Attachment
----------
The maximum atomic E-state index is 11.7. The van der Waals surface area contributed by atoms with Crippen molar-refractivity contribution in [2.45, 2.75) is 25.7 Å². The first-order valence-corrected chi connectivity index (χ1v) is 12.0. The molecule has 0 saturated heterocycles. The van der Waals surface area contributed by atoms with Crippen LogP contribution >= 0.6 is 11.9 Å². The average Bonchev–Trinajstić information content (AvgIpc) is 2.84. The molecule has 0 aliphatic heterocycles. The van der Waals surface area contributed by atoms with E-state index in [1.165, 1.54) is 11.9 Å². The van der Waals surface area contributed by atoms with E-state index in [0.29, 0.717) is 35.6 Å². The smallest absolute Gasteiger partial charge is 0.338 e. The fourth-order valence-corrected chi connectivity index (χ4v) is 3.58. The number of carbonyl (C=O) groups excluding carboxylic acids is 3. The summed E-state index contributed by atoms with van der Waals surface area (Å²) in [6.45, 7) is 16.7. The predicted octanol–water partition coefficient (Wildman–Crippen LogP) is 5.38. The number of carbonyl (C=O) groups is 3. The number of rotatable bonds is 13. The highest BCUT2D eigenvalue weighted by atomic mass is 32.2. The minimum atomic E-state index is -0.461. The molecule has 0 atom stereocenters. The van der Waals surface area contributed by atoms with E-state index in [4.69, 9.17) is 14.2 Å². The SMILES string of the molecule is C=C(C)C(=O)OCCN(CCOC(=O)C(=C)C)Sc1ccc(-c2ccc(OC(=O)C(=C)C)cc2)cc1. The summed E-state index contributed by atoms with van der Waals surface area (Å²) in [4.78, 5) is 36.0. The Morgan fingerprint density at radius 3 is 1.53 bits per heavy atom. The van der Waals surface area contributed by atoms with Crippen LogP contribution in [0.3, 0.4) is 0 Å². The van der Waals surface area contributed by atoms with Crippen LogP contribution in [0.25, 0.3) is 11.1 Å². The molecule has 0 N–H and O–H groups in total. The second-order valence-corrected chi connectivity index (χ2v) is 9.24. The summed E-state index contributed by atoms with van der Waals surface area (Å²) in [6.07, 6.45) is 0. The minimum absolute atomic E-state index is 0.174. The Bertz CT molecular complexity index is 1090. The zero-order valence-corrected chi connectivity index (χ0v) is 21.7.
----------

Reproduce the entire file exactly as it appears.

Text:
The maximum atomic E-state index is 11.7. The van der Waals surface area contributed by atoms with Crippen molar-refractivity contribution in [2.45, 2.75) is 25.7 Å². The first-order valence-corrected chi connectivity index (χ1v) is 12.0. The molecule has 0 saturated heterocycles. The van der Waals surface area contributed by atoms with Crippen LogP contribution >= 0.6 is 11.9 Å². The average Bonchev–Trinajstić information content (AvgIpc) is 2.84. The molecule has 0 aliphatic heterocycles. The van der Waals surface area contributed by atoms with E-state index in [1.165, 1.54) is 11.9 Å². The van der Waals surface area contributed by atoms with E-state index in [0.29, 0.717) is 35.6 Å². The smallest absolute Gasteiger partial charge is 0.338 e. The fourth-order valence-corrected chi connectivity index (χ4v) is 3.58. The number of carbonyl (C=O) groups excluding carboxylic acids is 3. The summed E-state index contributed by atoms with van der Waals surface area (Å²) in [6.45, 7) is 16.7. The predicted octanol–water partition coefficient (Wildman–Crippen LogP) is 5.38. The number of carbonyl (C=O) groups is 3. The number of rotatable bonds is 13. The highest BCUT2D eigenvalue weighted by atomic mass is 32.2. The minimum atomic E-state index is -0.461. The molecule has 0 atom stereocenters. The van der Waals surface area contributed by atoms with E-state index in [4.69, 9.17) is 14.2 Å². The SMILES string of the molecule is C=C(C)C(=O)OCCN(CCOC(=O)C(=C)C)Sc1ccc(-c2ccc(OC(=O)C(=C)C)cc2)cc1. The summed E-state index contributed by atoms with van der Waals surface area (Å²) in [4.78, 5) is 36.0. The Morgan fingerprint density at radius 3 is 1.53 bits per heavy atom. The van der Waals surface area contributed by atoms with Crippen LogP contribution in [0.3, 0.4) is 0 Å². The van der Waals surface area contributed by atoms with Crippen LogP contribution in [0.25, 0.3) is 11.1 Å². The molecule has 0 N–H and O–H groups in total. The second-order valence-corrected chi connectivity index (χ2v) is 9.24. The summed E-state index contributed by atoms with van der Waals surface area (Å²) in [6.07, 6.45) is 0. The minimum absolute atomic E-state index is 0.174. The Bertz CT molecular complexity index is 1090. The zero-order valence-corrected chi connectivity index (χ0v) is 21.7.